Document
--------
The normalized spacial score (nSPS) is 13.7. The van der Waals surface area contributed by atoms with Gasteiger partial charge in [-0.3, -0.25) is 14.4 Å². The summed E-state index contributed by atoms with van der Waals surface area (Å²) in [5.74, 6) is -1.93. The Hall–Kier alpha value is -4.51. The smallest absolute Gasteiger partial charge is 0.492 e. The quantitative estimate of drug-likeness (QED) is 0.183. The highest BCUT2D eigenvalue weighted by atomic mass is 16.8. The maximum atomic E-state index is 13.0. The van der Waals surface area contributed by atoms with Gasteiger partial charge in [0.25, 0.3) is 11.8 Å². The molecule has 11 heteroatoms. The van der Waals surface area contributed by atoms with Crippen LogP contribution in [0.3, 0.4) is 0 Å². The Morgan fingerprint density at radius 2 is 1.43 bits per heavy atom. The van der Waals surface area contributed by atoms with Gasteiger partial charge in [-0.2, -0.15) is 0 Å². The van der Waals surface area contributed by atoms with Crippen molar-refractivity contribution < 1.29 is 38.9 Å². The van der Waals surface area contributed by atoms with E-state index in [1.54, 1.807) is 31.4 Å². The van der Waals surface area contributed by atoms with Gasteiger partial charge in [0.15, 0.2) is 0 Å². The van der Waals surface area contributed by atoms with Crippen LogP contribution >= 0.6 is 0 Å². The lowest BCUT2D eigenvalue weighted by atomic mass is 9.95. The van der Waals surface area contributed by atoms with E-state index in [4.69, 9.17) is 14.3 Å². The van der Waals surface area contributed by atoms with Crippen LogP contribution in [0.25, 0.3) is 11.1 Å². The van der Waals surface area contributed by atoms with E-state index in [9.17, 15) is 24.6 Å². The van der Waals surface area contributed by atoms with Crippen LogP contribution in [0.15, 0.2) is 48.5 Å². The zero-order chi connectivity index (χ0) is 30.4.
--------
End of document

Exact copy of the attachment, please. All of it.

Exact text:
The normalized spacial score (nSPS) is 13.7. The van der Waals surface area contributed by atoms with Gasteiger partial charge in [-0.3, -0.25) is 14.4 Å². The summed E-state index contributed by atoms with van der Waals surface area (Å²) in [5.74, 6) is -1.93. The Hall–Kier alpha value is -4.51. The smallest absolute Gasteiger partial charge is 0.492 e. The quantitative estimate of drug-likeness (QED) is 0.183. The highest BCUT2D eigenvalue weighted by atomic mass is 16.8. The maximum atomic E-state index is 13.0. The van der Waals surface area contributed by atoms with Gasteiger partial charge in [0.25, 0.3) is 11.8 Å². The molecule has 11 heteroatoms. The van der Waals surface area contributed by atoms with Crippen LogP contribution in [0.3, 0.4) is 0 Å². The Morgan fingerprint density at radius 2 is 1.43 bits per heavy atom. The van der Waals surface area contributed by atoms with Gasteiger partial charge in [-0.2, -0.15) is 0 Å². The van der Waals surface area contributed by atoms with Crippen molar-refractivity contribution < 1.29 is 38.9 Å². The van der Waals surface area contributed by atoms with E-state index in [1.54, 1.807) is 31.4 Å². The van der Waals surface area contributed by atoms with Gasteiger partial charge in [0.15, 0.2) is 0 Å². The van der Waals surface area contributed by atoms with Crippen LogP contribution >= 0.6 is 0 Å². The lowest BCUT2D eigenvalue weighted by atomic mass is 9.95. The van der Waals surface area contributed by atoms with E-state index in [4.69, 9.17) is 14.3 Å². The van der Waals surface area contributed by atoms with Crippen LogP contribution in [0.25, 0.3) is 11.1 Å². The van der Waals surface area contributed by atoms with E-state index in [9.17, 15) is 24.6 Å². The van der Waals surface area contributed by atoms with Crippen LogP contribution in [0.15, 0.2) is 48.5 Å². The zero-order chi connectivity index (χ0) is 30.4.